24 Hours of LeMons
24 Hours of LeMons
I got a call last week from a friend of mine that I have not spoken to in a couple of years. After the friendly catch-up with each other’s lives, I asked Mark what was up. He told me he was doing LeMons racing, and had put together a good team. If you’re not familiar with LeMons racing, you can read about it here http://www.24hoursoflemons.com/, but I call it “The Burning Man of Auto Racing,” and something I’ve always wanted to do. Mark told me he had a last minute cancellation and was wondering if I would like to fill in as a driver.
“Sure, I’ll do it. When is the race?” I said.
“Next Weekend” said Mark.
“Wow. Sure, why not!”
As much as it’s a big party of lunatics at a LeMons race, it’s still real racing. The basic rules are the competitors have to arrive in a car that they bought for $500 dollars, excluding safety equipment, and run them in an endurance race for as much as 24 hours. The race I was asked to drive in was a 16 hour enduro over the course of two days at Monticello Racetrack in NY State and my team would be campaigning a pair of Peugeot 405s.
Mark is brothers with two other guys that make up the core of the group, but most of the guys knew each other since they were kids. Mark was the chief mechanic, and comes with heady experience wrenching on Porsche street cars during the week, and often traveling with professional Porsche race teams on the weekends.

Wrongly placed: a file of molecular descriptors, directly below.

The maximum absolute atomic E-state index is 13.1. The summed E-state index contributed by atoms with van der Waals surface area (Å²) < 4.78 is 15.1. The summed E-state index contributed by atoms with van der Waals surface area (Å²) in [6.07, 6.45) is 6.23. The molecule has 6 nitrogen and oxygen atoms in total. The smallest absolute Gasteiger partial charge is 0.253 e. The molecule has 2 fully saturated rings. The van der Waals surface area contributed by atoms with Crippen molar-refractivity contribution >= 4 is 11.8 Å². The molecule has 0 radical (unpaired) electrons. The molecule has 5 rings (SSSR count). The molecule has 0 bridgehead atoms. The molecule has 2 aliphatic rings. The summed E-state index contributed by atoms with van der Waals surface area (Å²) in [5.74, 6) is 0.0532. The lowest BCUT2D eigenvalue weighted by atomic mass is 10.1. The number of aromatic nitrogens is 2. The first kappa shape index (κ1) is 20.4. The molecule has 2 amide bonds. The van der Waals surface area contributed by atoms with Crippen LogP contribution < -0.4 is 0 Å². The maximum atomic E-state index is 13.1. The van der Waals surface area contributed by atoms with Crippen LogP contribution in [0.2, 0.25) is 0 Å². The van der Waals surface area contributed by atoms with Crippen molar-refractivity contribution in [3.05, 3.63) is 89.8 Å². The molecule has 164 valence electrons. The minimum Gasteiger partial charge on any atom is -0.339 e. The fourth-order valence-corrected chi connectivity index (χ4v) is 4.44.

Mark’s brother Paul had a Peugeot street car, knew where to get parts, and how to keep them running, so it became the obvious choice for a LeMons car.
The ingenuity of keeping things under budget was fantastic. I loved seeing all the simple solutions to make the cars more reliable, and more race ready without spending more money. Check out this cheap strut tower brace in their car!
LeMons racing wouldn’t be LeMons without spectacle, and there was a lot of it! With three classes, A, B, and C, from fastest to slowest, some cars were never expecting to finish with any respectable times, but being among the group of LeMons racers was enough for some!
There were also some serious “wolves in sheep’s clothing” floating around the paddock. This Saab had a monster turbo with the exhaust routed along the roof!
There were also some fast Camaros in the pack.
Although our cars were front wheel drive four cylinder cars, we were looking at the race from an endurance perspective. These cars were easy to drive and fuel efficient. The strategy was to stay in the car for as long as our fuel would last on a fill up. Car #917 had a freshly transplanted engine with over 100K miles and most of the dash gauges weren’t working.
Car 405 had a new rod bearings, but the bottom end had already seen about 150K miles. In this picture, the guys were trying to secure a loose CV joint boot with tie wraps. After this fix, the boot never leaked again!
The racing was insane! There were over 100 cars at the start of the race, and there were often three wide into some turns. I was surprised how little contact there was with such a spread in ability and speed. The lack of contact did not mean there wasn’t a lot of yellow flags. Cars were breaking and crashing from the very beginning. If you over cooked a turn, you were usually black flagged and made to sit out a couple of laps, and any contact with another car brought the same consequence. The safety car was out on the track at least every 10 minutes!